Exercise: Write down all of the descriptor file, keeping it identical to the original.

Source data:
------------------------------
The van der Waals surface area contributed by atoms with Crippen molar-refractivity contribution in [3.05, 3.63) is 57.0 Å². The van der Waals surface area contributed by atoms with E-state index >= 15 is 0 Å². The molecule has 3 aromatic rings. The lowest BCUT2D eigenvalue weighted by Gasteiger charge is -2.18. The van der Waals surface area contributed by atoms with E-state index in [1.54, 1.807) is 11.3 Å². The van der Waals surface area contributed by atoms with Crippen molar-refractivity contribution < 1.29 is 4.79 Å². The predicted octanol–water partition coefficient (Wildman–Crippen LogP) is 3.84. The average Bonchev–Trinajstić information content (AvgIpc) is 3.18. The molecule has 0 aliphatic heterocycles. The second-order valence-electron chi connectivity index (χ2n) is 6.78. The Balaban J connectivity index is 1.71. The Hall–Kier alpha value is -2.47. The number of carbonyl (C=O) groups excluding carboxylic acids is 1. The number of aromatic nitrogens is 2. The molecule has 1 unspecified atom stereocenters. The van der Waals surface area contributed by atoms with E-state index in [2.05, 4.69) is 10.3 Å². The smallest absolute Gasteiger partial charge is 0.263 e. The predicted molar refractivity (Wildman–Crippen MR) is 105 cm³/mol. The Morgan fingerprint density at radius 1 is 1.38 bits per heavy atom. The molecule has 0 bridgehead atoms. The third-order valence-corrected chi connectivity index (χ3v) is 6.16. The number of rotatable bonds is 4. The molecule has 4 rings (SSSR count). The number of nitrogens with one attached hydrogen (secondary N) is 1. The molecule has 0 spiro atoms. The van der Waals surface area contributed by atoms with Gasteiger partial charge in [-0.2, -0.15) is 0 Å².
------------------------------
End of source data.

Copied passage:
The van der Waals surface area contributed by atoms with Crippen molar-refractivity contribution in [3.05, 3.63) is 57.0 Å². The van der Waals surface area contributed by atoms with E-state index >= 15 is 0 Å². The molecule has 3 aromatic rings. The lowest BCUT2D eigenvalue weighted by Gasteiger charge is -2.18. The van der Waals surface area contributed by atoms with E-state index in [1.54, 1.807) is 11.3 Å². The van der Waals surface area contributed by atoms with Crippen molar-refractivity contribution < 1.29 is 4.79 Å². The predicted octanol–water partition coefficient (Wildman–Crippen LogP) is 3.84. The average Bonchev–Trinajstić information content (AvgIpc) is 3.18. The molecule has 0 aliphatic heterocycles. The second-order valence-electron chi connectivity index (χ2n) is 6.78. The Balaban J connectivity index is 1.71. The Hall–Kier alpha value is -2.47. The number of carbonyl (C=O) groups excluding carboxylic acids is 1. The number of aromatic nitrogens is 2. The molecule has 1 unspecified atom stereocenters. The van der Waals surface area contributed by atoms with E-state index in [2.05, 4.69) is 10.3 Å². The smallest absolute Gasteiger partial charge is 0.263 e. The predicted molar refractivity (Wildman–Crippen MR) is 105 cm³/mol. The Morgan fingerprint density at radius 1 is 1.38 bits per heavy atom. The molecule has 0 bridgehead atoms. The third-order valence-corrected chi connectivity index (χ3v) is 6.16. The number of rotatable bonds is 4. The molecule has 4 rings (SSSR count). The number of nitrogens with one attached hydrogen (secondary N) is 1. The molecule has 0 spiro atoms. The van der Waals surface area contributed by atoms with Gasteiger partial charge in [-0.2, -0.15) is 0 Å².